Alice Hoffman’s Most Magical Novels

“There are some things, after all, that Sally Owens knows for certain: Always throw spilled salt over your left shoulder. Keep rosemary by your garden gate. Add pepper to your mashed potatoes. Plant roses and lavender, for luck. Fall in love whenever you can.” 
― Alice Hoffman, Practical Magic

practical magic

The Owens women from Practical Magic  (film version) were a little formative for me as a teen and young adult. Being a Christian, it may seem a little weird to some of my friends that I found a film about witchcraft to be so influential, but there it is.

(BTW: If you have never seen this film, Halloween season is the best time to watch it.)

Practical Magic is a wonderfully 90s (I love the clothes) fantasy/drama is about two sisters whom  rely on one another and ultimately set themselves free from a centuries-old curse. The curse? Any man they fall in love with will die. (There’s also a really evil boyfriend who gets killed, necromanced, and then killed for good.)

I fell in love with facets of the film: eccentric, maiden aunts in a Victorian house,  chocolate cake for breakfast (and midnight margaritas) , a garden by the sea full of lavender and rosemary,  the strong bond of sisterhood,  potions in the form of lotion and shampoo (before EOs were cool), and notion of cursed love.

For me, these elements wove a spell of mischief, whimsy and melancholy that my young INFP heart found undeniable appeal in. Despite the B-rating Rotten Tomatoes gives this movie, I don’t think I was alone in this. I know so many people who still love this film today, and I’d argue that it is possibly even a cult classic.

So, when I finally started reading Alice Hoffman’s book Practical Magic (the inspiration for the film) a few years ago, I was initially a little disappointed. Sally and Gillian, the sisters, did engage me in the way that I expected.  I actually preferred the film characters to their literary counterparts, which is an extremely unusual occurrence for me.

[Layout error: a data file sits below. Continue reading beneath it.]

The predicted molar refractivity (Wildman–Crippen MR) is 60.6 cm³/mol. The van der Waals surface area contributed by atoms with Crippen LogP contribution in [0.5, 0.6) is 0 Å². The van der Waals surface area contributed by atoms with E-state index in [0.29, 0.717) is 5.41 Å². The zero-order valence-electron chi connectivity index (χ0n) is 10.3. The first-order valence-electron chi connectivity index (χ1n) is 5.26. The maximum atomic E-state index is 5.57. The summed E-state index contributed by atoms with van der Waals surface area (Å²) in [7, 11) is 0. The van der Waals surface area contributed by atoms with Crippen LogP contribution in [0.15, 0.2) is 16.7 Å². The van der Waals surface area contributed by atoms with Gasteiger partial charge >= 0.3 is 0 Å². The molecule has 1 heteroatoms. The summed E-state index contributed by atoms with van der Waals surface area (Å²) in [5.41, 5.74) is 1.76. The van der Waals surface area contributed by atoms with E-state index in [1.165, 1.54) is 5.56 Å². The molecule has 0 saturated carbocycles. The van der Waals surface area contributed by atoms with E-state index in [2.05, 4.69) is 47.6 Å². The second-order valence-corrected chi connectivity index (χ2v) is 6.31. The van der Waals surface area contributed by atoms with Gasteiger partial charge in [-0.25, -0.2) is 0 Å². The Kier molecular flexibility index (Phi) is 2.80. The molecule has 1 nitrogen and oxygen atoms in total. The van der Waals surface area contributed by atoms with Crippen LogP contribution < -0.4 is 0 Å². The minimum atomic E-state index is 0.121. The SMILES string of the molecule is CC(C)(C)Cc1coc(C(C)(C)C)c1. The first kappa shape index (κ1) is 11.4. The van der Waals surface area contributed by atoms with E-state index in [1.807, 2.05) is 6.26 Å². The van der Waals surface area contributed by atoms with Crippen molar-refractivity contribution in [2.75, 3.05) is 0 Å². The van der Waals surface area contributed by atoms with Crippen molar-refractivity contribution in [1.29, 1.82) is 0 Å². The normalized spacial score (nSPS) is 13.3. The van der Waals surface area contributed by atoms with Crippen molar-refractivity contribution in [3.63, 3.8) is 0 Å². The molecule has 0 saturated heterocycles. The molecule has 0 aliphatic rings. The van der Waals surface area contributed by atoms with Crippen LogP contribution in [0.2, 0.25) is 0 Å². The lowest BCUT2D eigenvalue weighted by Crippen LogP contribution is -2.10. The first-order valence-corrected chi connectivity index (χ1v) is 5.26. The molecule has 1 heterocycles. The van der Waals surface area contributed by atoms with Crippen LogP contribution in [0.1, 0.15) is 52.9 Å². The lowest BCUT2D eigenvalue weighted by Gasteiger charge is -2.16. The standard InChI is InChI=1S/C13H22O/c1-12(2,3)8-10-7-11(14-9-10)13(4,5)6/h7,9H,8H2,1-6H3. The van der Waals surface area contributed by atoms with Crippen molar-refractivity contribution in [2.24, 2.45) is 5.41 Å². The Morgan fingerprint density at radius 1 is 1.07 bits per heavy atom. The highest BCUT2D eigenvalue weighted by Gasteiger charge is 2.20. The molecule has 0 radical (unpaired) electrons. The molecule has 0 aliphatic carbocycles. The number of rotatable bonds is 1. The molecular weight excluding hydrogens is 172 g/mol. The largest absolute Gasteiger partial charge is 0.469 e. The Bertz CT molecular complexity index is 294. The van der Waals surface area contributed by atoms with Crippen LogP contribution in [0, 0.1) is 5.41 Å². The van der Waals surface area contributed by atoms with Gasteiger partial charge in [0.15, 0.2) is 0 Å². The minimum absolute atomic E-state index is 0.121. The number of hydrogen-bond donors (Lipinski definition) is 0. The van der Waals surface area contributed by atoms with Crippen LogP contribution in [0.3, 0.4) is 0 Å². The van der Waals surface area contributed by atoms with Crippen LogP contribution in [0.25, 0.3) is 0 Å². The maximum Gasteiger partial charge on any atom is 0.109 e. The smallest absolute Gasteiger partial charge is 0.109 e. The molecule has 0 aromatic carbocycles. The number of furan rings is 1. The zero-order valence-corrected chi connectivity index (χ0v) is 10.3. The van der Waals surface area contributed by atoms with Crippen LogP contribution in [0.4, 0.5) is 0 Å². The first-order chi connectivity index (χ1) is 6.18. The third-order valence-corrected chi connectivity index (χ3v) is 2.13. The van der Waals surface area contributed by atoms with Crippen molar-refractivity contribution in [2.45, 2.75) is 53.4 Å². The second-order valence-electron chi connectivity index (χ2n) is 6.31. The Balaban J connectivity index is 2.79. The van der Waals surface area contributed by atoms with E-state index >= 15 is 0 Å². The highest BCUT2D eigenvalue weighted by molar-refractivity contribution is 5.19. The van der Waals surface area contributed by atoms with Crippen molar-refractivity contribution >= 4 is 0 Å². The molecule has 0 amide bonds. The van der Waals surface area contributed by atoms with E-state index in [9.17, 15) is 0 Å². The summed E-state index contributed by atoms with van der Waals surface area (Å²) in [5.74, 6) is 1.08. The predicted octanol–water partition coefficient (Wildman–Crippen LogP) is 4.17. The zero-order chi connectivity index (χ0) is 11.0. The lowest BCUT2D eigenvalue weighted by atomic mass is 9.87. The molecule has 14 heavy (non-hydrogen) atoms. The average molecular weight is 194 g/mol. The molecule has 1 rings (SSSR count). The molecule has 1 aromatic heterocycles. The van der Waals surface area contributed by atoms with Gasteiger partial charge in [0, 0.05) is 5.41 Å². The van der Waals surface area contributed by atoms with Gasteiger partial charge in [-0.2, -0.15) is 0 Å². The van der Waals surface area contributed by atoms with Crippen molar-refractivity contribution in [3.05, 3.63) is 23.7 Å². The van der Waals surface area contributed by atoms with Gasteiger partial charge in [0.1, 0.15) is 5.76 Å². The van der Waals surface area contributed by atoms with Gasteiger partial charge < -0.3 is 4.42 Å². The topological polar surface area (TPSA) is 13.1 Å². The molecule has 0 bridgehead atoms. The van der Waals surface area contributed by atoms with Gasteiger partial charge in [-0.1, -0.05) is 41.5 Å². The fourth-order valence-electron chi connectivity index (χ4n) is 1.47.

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But by the time I finished reading Practical Magic, I decided that I actually loved the book. I just loved it in a different way than I expected.

“Writing itself was a magical act in which imagination altered reality and gave form to power.” 
― Alice Hoffman, The Rules of Magic

 Hoffman often writes in the genre of magical realism, and she nails it.  She blends together the real world and elements of magic so completely that, as a reader, the whole thing becomes seamless.

It is all real. It is all magic. 

Something that definitely helps with this is her ability to craft a vivid setting for the worlds in her books. In the case of Practical Magic (and the prequel, The Rules of Magic), much of this hinges on the Owen’s family home: an old house, on an ordinary street, where even the dust motes seem brimming with magic.

Even more so,  Hoffman excels at crafting the world of her story around a theme.  The way she does this, especially in conjunction with the genre of magical realism, gives the adult reader a special gift: a novel that speaks to the heart in a way that only a true fairy tale can–revealing truths dark and deep, bright and sparkling. As someone who devours fiction, this is what I love.